It’s closing in on six years since Gov. Larry Hogan killed the Red Line, Baltimore’s $2.9 billion east-west light rail project, so some details about it might now be a bit fuzzy for him. Even so, it was pretty remarkable to hear Maryland’s governor, in testimony to the Senate Environment and Public Works Committee last Wednesday, suggest that Baltimore may one day get a light rail line like the Purple Line if it provided a “system” and if it were made “attractive to the private sector.” The Purple Line is, of course, the $5.6 billion, 16-mile light rail line connecting suburbs just north of the District of Columbia that has been delayed by a contract dispute for which Maryland had to fork over an extra quarter-billion-dollars in December. As a transit project, the Red Line was not terribly different other than it represented an investment in communities more burdened by concentrated poverty and joblessness and less well-served by transit options than Purple Line stops in Prince George’s and Montgomery counties.
Governor Hogan’s first mistake was to perceive the Purple Line as attractive to the private sector and the Red Line as not. The Purple Line is a P3 — a public-private partnership. That allows a private company or group of companies to build and operate a transit system that would still be owned by the government but for which the private company receives revenue. In highway P3 projects, the revenue comes from tolls. In transit, it means fares plus some minimum guaranteed amount courtesy of the taxpayers. The Red Line was devised as a P3, too. Aside from the downtown tunnel (which would have been directly funded by government because of the risk involved), the rest would have been as P3. The private sector was never unfriendly toward the Red Line. Why would it be? The winning company would have been guaranteed what’s known as “availability payments.” Same as with the Purple Line.
The claim is a variation on the notion that the Red Line was a “boondoggle” and the Purple Line made far greater sense financially. In reality, the two lines received the same rating by federal authorities. Indeed, there’s a lot of history here. The only reason the Red Line came so close to fruition in the first place (with an estimated $300 million spent on planning, design and land acquisition prior to it being axed) was that it was paired with the Purple Line when the General Assembly approved a major increase in transportation funding under Gov. Martin O’Malley eight years ago. It was the city’s slice of that particular pie.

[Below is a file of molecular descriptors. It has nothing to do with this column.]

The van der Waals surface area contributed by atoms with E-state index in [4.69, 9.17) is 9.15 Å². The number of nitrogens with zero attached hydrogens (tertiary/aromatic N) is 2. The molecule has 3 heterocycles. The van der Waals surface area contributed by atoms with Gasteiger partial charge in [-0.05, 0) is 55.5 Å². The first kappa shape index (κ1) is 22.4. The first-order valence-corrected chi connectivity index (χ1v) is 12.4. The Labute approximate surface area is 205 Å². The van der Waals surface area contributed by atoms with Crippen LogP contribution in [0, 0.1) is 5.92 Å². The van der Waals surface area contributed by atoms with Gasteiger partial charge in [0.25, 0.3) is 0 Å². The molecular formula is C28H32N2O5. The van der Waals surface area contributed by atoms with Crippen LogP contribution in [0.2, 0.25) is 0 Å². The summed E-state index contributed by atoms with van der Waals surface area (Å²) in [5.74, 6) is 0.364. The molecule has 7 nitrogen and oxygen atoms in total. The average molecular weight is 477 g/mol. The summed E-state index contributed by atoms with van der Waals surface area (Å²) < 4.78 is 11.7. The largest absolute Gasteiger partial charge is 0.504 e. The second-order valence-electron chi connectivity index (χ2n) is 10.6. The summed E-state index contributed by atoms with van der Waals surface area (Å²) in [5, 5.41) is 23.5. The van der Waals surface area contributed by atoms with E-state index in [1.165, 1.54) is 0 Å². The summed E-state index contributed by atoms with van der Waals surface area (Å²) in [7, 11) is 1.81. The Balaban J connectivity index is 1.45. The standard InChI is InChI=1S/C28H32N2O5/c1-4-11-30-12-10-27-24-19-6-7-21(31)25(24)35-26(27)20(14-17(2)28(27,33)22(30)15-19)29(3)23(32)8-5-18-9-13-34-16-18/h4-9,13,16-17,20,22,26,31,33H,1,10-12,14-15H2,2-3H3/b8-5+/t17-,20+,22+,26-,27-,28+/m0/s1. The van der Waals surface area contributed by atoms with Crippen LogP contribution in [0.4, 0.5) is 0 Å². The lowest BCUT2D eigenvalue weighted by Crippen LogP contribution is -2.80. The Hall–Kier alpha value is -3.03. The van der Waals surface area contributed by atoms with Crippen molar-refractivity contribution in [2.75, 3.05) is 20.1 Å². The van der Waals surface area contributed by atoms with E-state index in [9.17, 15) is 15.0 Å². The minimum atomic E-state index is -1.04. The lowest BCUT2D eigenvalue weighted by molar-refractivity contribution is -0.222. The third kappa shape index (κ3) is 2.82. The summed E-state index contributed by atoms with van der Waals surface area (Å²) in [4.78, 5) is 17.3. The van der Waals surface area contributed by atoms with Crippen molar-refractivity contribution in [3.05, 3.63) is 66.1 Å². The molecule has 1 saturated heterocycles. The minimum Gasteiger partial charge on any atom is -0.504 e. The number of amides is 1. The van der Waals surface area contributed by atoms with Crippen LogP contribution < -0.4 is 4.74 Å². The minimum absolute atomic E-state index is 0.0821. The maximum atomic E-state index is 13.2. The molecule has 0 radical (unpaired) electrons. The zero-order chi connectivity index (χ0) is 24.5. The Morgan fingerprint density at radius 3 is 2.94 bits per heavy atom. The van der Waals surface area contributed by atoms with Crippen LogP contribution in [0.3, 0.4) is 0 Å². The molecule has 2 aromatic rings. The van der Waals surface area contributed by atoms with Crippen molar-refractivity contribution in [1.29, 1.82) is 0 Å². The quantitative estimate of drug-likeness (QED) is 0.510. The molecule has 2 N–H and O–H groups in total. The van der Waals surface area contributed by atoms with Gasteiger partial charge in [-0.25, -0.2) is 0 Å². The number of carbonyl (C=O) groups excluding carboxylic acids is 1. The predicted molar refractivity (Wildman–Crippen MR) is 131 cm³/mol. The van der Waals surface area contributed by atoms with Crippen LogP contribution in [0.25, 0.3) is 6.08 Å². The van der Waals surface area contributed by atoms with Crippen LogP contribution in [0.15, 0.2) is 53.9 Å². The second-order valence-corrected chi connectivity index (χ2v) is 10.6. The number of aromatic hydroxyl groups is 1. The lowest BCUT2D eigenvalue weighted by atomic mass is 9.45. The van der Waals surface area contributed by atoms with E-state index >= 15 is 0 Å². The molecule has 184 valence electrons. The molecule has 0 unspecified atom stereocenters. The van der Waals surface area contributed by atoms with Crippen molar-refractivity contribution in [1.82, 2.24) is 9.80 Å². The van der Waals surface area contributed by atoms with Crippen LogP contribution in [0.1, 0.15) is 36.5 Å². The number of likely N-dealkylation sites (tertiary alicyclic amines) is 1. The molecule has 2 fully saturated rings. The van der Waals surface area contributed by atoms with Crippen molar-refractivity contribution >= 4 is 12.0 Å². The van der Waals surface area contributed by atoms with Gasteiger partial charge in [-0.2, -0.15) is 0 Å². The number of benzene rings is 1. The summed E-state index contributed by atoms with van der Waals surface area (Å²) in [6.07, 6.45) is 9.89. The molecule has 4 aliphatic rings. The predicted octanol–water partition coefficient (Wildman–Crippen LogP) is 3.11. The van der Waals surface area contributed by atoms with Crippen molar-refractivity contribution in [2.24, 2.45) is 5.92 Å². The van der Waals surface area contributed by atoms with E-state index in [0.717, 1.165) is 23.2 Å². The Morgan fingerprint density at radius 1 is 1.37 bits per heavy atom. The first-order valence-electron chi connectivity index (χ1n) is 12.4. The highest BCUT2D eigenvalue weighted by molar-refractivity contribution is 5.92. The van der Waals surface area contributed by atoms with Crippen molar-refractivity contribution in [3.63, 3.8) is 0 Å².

As for Mr. Hogan’s claim about how it was “just one line,” that’s hard to dispute. Baltimore never received the kind of investment the Washington, D.C., area got with the development of the Metrorail system, the third largest heavy rail transit system in the nation. The Red Line was meant to help make up some of that lost ground and would have allowed riders to transfer to other modes by way of West Baltimore MARC, the existing light rail at Howard Street, the Metro Subway near the Inner Harbor, and the MARC Penn Line at Johns Hopkins Bayview as well as numerous bus lines.
One of the big mistakes the state can make about transportation policy is to see it only as a response to need and not a driver of it. In reality, transportation infrastructure invites development. When the Chesapeake Bay Bridge was built in 1952, it wasn’t instantly inundated with traffic. It invited use and, over many years, jobs and economic opportunities sprang up along the U.S. 50 corridor all the way to Ocean City. If Baltimore had a higher functioning transit system, it would boost post-pandemic development in the city as well. And if Maryland is serious about reducing greenhouse gas emissions and “smart growth,” it would be investing more in urban rail lines and less in widening suburban highways.
If Governor Hogan is going to continue to speak out on transportation infrastructure (as he did when he headed the National Governor Association), he’s going to have to develop a better excuse for the Red Line’s cancellation. Here’s one suggestion: “I didn’t need city votes to win election in 2014 or 2018.” It’s honest. It’s to the point. And it can’t seriously be disputed. The truth is that the Red Line stands in history as a huge opportunity squandered for a city long held back by a different kind of “red lining,” the kind where low-income neighborhoods of color regularly get left behind.
The Baltimore Sun editorial board — made up of Opinion Editor Tricia Bishop, Deputy Editor Andrea K. McDaniels and writer Peter Jensen — offers opinions and analysis on news and issues relevant to readers. It is separate from the newsroom.